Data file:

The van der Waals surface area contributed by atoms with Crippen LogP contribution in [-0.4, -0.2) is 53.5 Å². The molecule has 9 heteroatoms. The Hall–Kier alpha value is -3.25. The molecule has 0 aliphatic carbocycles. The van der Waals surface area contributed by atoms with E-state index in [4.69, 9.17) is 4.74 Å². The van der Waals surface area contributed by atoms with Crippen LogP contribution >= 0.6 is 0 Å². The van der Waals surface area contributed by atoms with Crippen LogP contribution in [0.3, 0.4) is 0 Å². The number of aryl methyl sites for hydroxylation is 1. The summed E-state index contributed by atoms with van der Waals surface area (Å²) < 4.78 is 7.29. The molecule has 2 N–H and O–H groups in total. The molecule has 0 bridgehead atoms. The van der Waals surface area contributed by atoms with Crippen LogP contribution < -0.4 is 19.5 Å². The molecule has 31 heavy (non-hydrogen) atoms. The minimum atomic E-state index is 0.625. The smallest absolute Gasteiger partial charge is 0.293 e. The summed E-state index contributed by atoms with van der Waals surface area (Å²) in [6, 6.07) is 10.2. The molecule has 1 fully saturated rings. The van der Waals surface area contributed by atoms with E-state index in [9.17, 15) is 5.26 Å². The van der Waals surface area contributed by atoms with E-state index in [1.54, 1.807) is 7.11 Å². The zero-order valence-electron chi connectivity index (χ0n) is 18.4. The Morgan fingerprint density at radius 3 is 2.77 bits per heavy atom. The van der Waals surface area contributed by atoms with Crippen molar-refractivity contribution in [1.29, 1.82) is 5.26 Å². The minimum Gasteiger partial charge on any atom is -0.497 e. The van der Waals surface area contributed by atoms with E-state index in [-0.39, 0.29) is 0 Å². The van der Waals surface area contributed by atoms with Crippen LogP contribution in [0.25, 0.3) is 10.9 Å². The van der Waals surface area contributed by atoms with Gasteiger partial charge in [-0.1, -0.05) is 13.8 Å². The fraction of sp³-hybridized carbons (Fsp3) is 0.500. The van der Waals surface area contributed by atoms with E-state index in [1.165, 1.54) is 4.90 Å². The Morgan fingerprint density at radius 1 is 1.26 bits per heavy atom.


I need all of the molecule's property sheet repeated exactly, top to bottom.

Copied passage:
The van der Waals surface area contributed by atoms with Crippen LogP contribution in [-0.4, -0.2) is 53.5 Å². The molecule has 9 heteroatoms. The Hall–Kier alpha value is -3.25. The molecule has 0 aliphatic carbocycles. The van der Waals surface area contributed by atoms with E-state index in [4.69, 9.17) is 4.74 Å². The van der Waals surface area contributed by atoms with Crippen LogP contribution >= 0.6 is 0 Å². The van der Waals surface area contributed by atoms with Crippen LogP contribution in [0.3, 0.4) is 0 Å². The number of aryl methyl sites for hydroxylation is 1. The summed E-state index contributed by atoms with van der Waals surface area (Å²) < 4.78 is 7.29. The molecule has 2 N–H and O–H groups in total. The molecule has 0 bridgehead atoms. The van der Waals surface area contributed by atoms with Crippen LogP contribution < -0.4 is 19.5 Å². The molecule has 31 heavy (non-hydrogen) atoms. The minimum atomic E-state index is 0.625. The smallest absolute Gasteiger partial charge is 0.293 e. The summed E-state index contributed by atoms with van der Waals surface area (Å²) in [6, 6.07) is 10.2. The molecule has 1 fully saturated rings. The van der Waals surface area contributed by atoms with E-state index in [9.17, 15) is 5.26 Å². The van der Waals surface area contributed by atoms with E-state index in [1.54, 1.807) is 7.11 Å². The zero-order valence-electron chi connectivity index (χ0n) is 18.4. The Morgan fingerprint density at radius 3 is 2.77 bits per heavy atom. The van der Waals surface area contributed by atoms with Crippen molar-refractivity contribution in [1.29, 1.82) is 5.26 Å². The minimum Gasteiger partial charge on any atom is -0.497 e. The van der Waals surface area contributed by atoms with E-state index in [-0.39, 0.29) is 0 Å². The van der Waals surface area contributed by atoms with Crippen LogP contribution in [0.25, 0.3) is 10.9 Å². The van der Waals surface area contributed by atoms with Gasteiger partial charge in [-0.1, -0.05) is 13.8 Å². The fraction of sp³-hybridized carbons (Fsp3) is 0.500. The van der Waals surface area contributed by atoms with E-state index in [1.165, 1.54) is 4.90 Å². The Morgan fingerprint density at radius 1 is 1.26 bits per heavy atom.